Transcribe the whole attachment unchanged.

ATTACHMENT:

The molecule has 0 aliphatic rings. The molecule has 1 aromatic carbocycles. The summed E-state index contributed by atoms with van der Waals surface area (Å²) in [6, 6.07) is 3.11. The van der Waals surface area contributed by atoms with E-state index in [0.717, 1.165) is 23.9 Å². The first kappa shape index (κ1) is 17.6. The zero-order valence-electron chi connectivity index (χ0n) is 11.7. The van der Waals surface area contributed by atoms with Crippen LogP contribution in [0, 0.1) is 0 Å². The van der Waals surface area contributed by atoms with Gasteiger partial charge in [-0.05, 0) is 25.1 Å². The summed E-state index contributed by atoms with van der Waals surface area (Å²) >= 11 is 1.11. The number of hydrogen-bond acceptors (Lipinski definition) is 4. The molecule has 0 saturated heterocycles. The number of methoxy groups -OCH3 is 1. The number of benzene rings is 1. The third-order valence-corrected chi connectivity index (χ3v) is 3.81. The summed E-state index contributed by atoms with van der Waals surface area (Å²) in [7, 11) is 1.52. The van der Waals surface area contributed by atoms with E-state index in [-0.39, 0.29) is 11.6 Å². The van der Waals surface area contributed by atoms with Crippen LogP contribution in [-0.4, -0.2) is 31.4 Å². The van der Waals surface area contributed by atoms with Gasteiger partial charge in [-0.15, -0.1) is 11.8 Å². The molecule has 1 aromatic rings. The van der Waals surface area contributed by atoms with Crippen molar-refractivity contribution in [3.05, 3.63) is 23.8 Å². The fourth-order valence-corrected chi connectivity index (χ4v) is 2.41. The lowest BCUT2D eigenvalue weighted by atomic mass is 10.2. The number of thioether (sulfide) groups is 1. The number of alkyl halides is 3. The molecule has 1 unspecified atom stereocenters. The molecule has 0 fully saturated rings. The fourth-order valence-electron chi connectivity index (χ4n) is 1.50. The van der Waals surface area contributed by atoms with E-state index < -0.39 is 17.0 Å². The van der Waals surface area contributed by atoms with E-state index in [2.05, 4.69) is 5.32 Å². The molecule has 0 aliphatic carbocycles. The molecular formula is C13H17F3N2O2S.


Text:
The molecule has 0 aliphatic rings. The molecule has 1 aromatic carbocycles. The summed E-state index contributed by atoms with van der Waals surface area (Å²) in [6, 6.07) is 3.11. The van der Waals surface area contributed by atoms with E-state index in [0.717, 1.165) is 23.9 Å². The first kappa shape index (κ1) is 17.6. The zero-order valence-electron chi connectivity index (χ0n) is 11.7. The van der Waals surface area contributed by atoms with Crippen LogP contribution in [0, 0.1) is 0 Å². The van der Waals surface area contributed by atoms with Gasteiger partial charge in [-0.05, 0) is 25.1 Å². The summed E-state index contributed by atoms with van der Waals surface area (Å²) >= 11 is 1.11. The number of hydrogen-bond acceptors (Lipinski definition) is 4. The molecule has 0 saturated heterocycles. The number of methoxy groups -OCH3 is 1. The number of benzene rings is 1. The third-order valence-corrected chi connectivity index (χ3v) is 3.81. The summed E-state index contributed by atoms with van der Waals surface area (Å²) in [7, 11) is 1.52. The van der Waals surface area contributed by atoms with E-state index in [-0.39, 0.29) is 11.6 Å². The van der Waals surface area contributed by atoms with Crippen LogP contribution in [-0.4, -0.2) is 31.4 Å². The van der Waals surface area contributed by atoms with Gasteiger partial charge in [-0.15, -0.1) is 11.8 Å². The molecule has 1 aromatic rings. The van der Waals surface area contributed by atoms with Crippen molar-refractivity contribution in [3.05, 3.63) is 23.8 Å². The fourth-order valence-corrected chi connectivity index (χ4v) is 2.41. The lowest BCUT2D eigenvalue weighted by atomic mass is 10.2. The number of thioether (sulfide) groups is 1. The number of alkyl halides is 3. The molecule has 1 unspecified atom stereocenters. The molecule has 0 fully saturated rings. The fourth-order valence-electron chi connectivity index (χ4n) is 1.50. The van der Waals surface area contributed by atoms with E-state index < -0.39 is 17.0 Å². The van der Waals surface area contributed by atoms with E-state index in [2.05, 4.69) is 5.32 Å². The molecule has 0 aliphatic carbocycles. The molecular formula is C13H17F3N2O2S.